Reality: Statutory requirements never discriminate based on nationality. The new tax gets implemented uniformly, based on clearly defined agency guidelines. It does not discriminate based only on owners’ ethnicity or home country status. It determines applicability, compliance, and payment needs.

Misconception 4: Corporate Tax Applies Equally on Local and Overseas Firm Revenue

Another wrong assumption is that the new tax rules apply the same rates to both income earned within Dubai and income earned abroad.

Reality: Even after June 2023, freezone firms can still have income tax exemptions. This is possible if they contain their operations within specific boundaries. They should mainly serve domestic channels.

The blanket 9% tax rate applies mainly to overseas export/import and services. It only applies to income that meets specific revenue criteria.

Misconception 5: Tax-Free Zones Won’t Exist in Near Future

This fear is common but baseless. People worry that freezones, which offer tax advantages, may soon be eliminated in Dubai. This is because a unified focus on revenue growth is increasing. It’s happening through upcoming tax expansion drives.

Reality: Federal authorities have emphasized that Dubai will support key freezones. The freezones cater to priority industries. They have solid existential justification. Such zones remain strategically important. They keep attracting foreign capital, talent, and knowledge transfers across focus sectors.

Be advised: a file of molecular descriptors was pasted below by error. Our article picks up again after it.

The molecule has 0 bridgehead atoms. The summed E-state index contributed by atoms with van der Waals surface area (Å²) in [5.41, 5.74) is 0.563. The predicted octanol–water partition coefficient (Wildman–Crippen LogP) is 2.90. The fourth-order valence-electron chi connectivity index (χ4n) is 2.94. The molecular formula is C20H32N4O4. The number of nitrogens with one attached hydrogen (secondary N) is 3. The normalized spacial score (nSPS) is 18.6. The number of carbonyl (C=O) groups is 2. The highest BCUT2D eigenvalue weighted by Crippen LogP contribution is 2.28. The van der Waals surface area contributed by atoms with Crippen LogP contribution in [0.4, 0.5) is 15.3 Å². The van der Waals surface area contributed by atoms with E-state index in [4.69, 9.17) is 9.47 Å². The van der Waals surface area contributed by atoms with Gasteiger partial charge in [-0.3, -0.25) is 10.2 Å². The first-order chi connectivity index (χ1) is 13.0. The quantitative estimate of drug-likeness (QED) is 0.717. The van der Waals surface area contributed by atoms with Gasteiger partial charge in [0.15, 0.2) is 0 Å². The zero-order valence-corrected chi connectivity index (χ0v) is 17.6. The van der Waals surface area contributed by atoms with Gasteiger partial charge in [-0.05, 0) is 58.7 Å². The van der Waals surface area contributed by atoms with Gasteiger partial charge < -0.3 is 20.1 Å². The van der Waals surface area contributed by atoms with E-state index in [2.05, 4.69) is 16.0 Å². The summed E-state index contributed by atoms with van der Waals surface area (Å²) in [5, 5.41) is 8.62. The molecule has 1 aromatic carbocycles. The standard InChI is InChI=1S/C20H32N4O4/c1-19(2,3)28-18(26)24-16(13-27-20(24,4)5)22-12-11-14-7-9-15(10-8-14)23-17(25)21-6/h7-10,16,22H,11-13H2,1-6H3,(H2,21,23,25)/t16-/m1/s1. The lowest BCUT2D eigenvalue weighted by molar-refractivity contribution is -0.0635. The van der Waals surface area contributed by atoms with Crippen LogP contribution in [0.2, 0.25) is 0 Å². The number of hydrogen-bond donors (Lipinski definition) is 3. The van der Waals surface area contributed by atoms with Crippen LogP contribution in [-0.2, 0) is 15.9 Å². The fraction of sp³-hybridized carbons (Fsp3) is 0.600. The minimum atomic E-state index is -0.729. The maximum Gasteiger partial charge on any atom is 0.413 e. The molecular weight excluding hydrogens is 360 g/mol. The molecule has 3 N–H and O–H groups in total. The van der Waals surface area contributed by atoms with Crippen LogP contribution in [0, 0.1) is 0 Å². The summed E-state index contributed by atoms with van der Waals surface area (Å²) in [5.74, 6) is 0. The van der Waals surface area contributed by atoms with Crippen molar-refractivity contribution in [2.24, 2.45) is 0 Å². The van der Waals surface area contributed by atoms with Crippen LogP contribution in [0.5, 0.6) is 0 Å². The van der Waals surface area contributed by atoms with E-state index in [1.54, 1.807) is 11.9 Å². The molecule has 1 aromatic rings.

Dubai International Financial Centre, Dubai Internet City, and Dubai Media City will have strong support for decades to come. They offer long-term tax cuts.

Don’t worry, no one’s taking away your tax breaks right now! The government recently made a long-term plan. It doesn’t say anything about getting rid of tax-free zones completely. Instead, they focus on helping people learn new skills. They also aim to make the country even stronger. So, your favorite tax-free spot is here to stay for now!


In summary, new tax rules in Dubai mean it’s time for businesses to think about how to handle their money. However, there are still ways to save!

Things are changing. You can legally lower your taxes by taking advantage of specific loopholes in the new laws. Do this before expanding your business or moving money around.

Experts in Dubai know the rules. If you get their help, you can figure out the best way to save money and grow your business. Don’t believe rumors, get the facts and make smart plans for the future!


Do VAT principles apply the same in Mainland Dubai vs Freezone areas?

Freezone entities enjoy additional concessions related to transactions contained fully within delineated boundaries. For example, there is no VAT on services shared between peer firms stationed locally.

Can foreign employees working for Dubai entities also avoid income tax abroad?

Yes, the UAE has many double taxation avoidance agreements. These can help minimize your overseas income tax liability while on international secondments. We can assist with filing claims to take advantage of these agreements.



Ms. Vibha Modi, CA, is supported by 13+ Years of Corporate Tax, International Taxation and Accounting Expertise.